Friday, 30 May 2008

The problem with trial by public opinion

These are the facts of a recent case as given by police to the media, prior to the trial:

i, The victim, a 10 year old girl, died from suffocation, She had been found in her bed with trouble breathing.
ii, There were injuries to her genitals, including a rectal tear consistent with penetration.
iii, DNA from the semen of the uncle had been found on her underwear.
iv, The family, maintaining the uncle's innocence, washed her bedding and clothing after she was found.
v, The family was from a part of Africa in which the myth that sex with a virgin can cure AIDS is common.

The uncle was arrested and charged with murder. He was, of course, vilified in the newspapers.

These are the facts that showed up in the trial:

i, The victim was indeed found in bed with problems breathing. She was also unconscious and having severe, chalky diarrhoa, which had drenched the bedding. By the time she got to emergency, she had a severe fever, a racing heart beat, and no measurable blood pressure. She had lost so much fluid from diarrhoa that she had gone into hypovolemic shock, depriving the brain of oxygen.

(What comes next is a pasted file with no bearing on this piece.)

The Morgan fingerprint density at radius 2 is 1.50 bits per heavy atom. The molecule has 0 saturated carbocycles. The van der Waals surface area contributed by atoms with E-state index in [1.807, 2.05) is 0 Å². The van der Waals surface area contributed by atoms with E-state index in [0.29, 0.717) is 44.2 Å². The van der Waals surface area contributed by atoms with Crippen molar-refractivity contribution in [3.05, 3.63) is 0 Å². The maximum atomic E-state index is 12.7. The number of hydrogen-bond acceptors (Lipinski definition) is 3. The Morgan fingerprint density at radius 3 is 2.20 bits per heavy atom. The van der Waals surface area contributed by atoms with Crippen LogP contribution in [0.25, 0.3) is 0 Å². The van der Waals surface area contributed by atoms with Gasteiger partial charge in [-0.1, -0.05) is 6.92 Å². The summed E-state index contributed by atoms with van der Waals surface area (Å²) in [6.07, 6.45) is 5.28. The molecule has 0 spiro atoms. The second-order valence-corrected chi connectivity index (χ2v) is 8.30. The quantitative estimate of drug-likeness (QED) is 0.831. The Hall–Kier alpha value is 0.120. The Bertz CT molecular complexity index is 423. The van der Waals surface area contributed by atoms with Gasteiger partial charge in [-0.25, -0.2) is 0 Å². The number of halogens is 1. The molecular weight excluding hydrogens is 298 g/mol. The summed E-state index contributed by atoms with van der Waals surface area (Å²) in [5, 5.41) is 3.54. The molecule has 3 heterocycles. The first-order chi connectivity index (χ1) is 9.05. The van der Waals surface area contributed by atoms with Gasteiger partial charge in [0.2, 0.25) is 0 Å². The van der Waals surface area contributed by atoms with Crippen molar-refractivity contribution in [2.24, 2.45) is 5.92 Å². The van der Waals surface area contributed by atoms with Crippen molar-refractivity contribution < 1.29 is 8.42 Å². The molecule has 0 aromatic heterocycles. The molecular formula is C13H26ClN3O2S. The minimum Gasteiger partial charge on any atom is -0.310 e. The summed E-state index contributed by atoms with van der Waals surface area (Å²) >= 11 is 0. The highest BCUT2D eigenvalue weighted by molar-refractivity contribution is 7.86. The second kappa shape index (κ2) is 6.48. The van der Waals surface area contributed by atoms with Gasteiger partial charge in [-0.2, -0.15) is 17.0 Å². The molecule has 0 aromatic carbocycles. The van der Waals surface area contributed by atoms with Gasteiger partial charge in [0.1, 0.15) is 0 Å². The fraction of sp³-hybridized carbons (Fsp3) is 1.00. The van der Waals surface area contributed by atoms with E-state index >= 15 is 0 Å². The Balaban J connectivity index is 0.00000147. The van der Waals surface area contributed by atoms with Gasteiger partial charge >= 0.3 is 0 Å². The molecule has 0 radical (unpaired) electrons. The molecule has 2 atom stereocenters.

ii, The victim had contracted HIV at birth, from her mother.
iii, The anal injuries consisted of small lateral tears, otherwise reported in HIV/Aids patients. The rectal tear (about 7 cm) was actually a swollen and distended anal canal, probably due to the combination of Aids, diarrhoa, and the fluids desperately pumped into her by the medical team. There was pinprick haemorrhage to her genitals and hymen, but no sign of penetration.
iv, There was no sign of the uncle's semen anywhere else on the girl or bedding. The amount of DNA was about one 100,000th the size of a sugar grain. The girls' clothing had been in the wash after she was taken, the family had a habit of handwashing underwear, and DNA manages to survive through washing quite often.
v, The medical team and police appear to have fixated on sexual abuse, and interpreted all the evidence in that light.

The uncle was acquitted.

Moral: Be damned careful of what you read in the papers, do not assume the worst until proven ESPECIALLY for the most horrific of charges, and don't allow your prejudices and prejudgements to blind you to alternatives.

Source here.